Bob Wertz

First impressions of the Adobe Firefly Beta

The beta service gives some insight into how Adobe views AI’s role in the creative process.

I recently got access to Adobe Firefly, a beta generative AI system. It’s not a surprise at all that Adobe is experimenting with generative creative tools. Adobe is clearly looking at ways AI can integrate with the tools that they already offer. Thankfully, unlike an earlier wave of visual AI tools, Adobe has trained their AI model on properly-licensed images. Generated images are restricted to non-commercial use and a label is added to exported images, but you shouldn’t see a Getty Images watermark anywhere.

I’ve been following news about generative AI, but I haven’t really experimented with any of the other tools. It’s been more of an abstract curiosity. Now after playing with Adobe Firefly, I can see some of the practical implications of generative AI tools and started to think about how those features could fit into a design workflow. Also, as a Ph.D. student trying to settle on a dissertation topic, I see lots of research questions when I look at generative AI and Adobe Firefly.

Right now, the service has two features: Text to Image and Text Effects. I’ve spent a little bit of time experimenting with Adobe Firefly and wanted to share some initial impressions.

Text to image

The text to image feature is straightforward. Type in a prompt and Firefly generates four images. On the right, there is a palette with options that lets you refine your request. You can choose the aspect ratio, content type, style, lighting and composition. Below is a screenshot of the interface and a few examples of what it can do:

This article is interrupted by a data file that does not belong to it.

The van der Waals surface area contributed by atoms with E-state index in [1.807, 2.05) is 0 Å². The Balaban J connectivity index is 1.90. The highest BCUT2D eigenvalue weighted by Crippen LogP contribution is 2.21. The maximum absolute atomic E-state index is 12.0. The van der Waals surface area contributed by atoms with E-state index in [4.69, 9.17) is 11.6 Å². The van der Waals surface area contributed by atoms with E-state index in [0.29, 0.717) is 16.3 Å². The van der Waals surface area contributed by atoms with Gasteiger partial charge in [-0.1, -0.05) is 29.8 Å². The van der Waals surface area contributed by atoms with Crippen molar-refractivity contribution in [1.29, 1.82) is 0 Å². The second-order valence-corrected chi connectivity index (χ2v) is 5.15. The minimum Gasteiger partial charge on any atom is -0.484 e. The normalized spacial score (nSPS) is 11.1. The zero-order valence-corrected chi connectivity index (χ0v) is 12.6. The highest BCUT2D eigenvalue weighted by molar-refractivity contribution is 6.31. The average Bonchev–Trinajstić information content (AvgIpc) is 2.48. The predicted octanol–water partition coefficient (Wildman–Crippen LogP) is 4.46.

Screenshot 2023 03 26 at 9 47 54 AM

Prompt: green metal fish-shaped spaceship on an alien planet
Styles: art, concept art, dramatic light, flat colors

Firefly green+metal fish shaped spaceship on an alien planet art concept art dramatic light flat colors 77148

Prompt: green hot rod racing through the desert
Styles: photo, muted, blurry background, backlighting, science fiction

Firefly green+hot rod racing through the desert photo muted blurry background backlighting science fiction 50326

Prompt: loose sketch of a white male with a green sweater and a stubble beard typing on a laptop in a coffee shop
Styles: art

Firefly loose+sketch of a white male with a green sweater and a stubble beard typing on a laptop in a coffee shop art 39460

A couple of quick reflections on using Firefly’s Text to Image feature:

Text Effects

Text Effects lets you specify and apply an AI-generated effect to some text. Firefly has a few sample effects that give you a good idea of what the feature can do. You can choose from 12 different fonts.

Screenshot 2023 03 26 at 10 14 23 AM

Prompt: Green fluffy clouds, tight fit, transparent background

Green fluffy clouds, tight fit, transparent background

Prompt: Circuit boards, tight fit, grey background

Firefly circuit+boards 32694

Prompt: Flowers and Rocks, loose fit, white background

Firefly flowers+and rocks 34224

A couple of notes:

What’s next?

Adobe Firefly is definitely a work in progress – it is a beta – but there are more features in development. The Adobe Firefly site lists one feature as coming soon, Recolor Vectors. I’m not sure how that will differ from the Recolor Artwork feature in Adobe Illustrator, but I’m looking forward to trying it out. Several other features are teased as “In exploration” and some of them look interesting. No idea how close to release these are — for all I know, they are ideas on a white board — but “text to vector” and “extend background” could be fun to play with. I’ll likely write additional posts as new features are introduced.

Bob Wertz is a creative director, type designer, Ph.D. student and researcher living in Columbia, South Carolina. is hosted on Micro.Blog and uses a customized version of the Pure theme by Chris Hannah. "Bob Wertz" in the header and titles on the long posts are set in Powertrain Narrow Black, one of my typeface designs. You can purchase the my fonts on MyFonts.